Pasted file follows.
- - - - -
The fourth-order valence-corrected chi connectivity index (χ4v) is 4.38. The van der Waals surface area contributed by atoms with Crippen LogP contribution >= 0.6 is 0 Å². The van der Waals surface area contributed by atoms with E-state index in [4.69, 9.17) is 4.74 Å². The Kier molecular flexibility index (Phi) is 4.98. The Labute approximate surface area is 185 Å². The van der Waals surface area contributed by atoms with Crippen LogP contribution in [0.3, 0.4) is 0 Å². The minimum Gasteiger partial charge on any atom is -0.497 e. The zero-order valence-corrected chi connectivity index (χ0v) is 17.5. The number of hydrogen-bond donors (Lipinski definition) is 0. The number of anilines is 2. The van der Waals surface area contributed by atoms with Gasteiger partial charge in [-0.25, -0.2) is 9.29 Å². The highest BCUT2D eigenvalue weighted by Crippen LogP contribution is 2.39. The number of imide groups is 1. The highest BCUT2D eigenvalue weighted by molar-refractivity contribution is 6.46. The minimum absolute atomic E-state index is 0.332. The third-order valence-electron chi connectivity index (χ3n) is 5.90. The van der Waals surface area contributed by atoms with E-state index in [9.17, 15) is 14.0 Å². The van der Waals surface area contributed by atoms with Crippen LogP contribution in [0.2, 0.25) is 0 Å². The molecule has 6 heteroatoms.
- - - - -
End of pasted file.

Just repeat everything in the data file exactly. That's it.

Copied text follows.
The fourth-order valence-corrected chi connectivity index (χ4v) is 4.38. The van der Waals surface area contributed by atoms with Crippen LogP contribution >= 0.6 is 0 Å². The van der Waals surface area contributed by atoms with E-state index in [4.69, 9.17) is 4.74 Å². The Kier molecular flexibility index (Phi) is 4.98. The Labute approximate surface area is 185 Å². The van der Waals surface area contributed by atoms with Crippen LogP contribution in [0.3, 0.4) is 0 Å². The minimum Gasteiger partial charge on any atom is -0.497 e. The zero-order valence-corrected chi connectivity index (χ0v) is 17.5. The number of hydrogen-bond donors (Lipinski definition) is 0. The number of anilines is 2. The van der Waals surface area contributed by atoms with Gasteiger partial charge in [-0.25, -0.2) is 9.29 Å². The highest BCUT2D eigenvalue weighted by Crippen LogP contribution is 2.39. The number of imide groups is 1. The highest BCUT2D eigenvalue weighted by molar-refractivity contribution is 6.46. The minimum absolute atomic E-state index is 0.332. The third-order valence-electron chi connectivity index (χ3n) is 5.90. The van der Waals surface area contributed by atoms with E-state index in [9.17, 15) is 14.0 Å². The van der Waals surface area contributed by atoms with Crippen LogP contribution in [0.2, 0.25) is 0 Å². The molecule has 6 heteroatoms.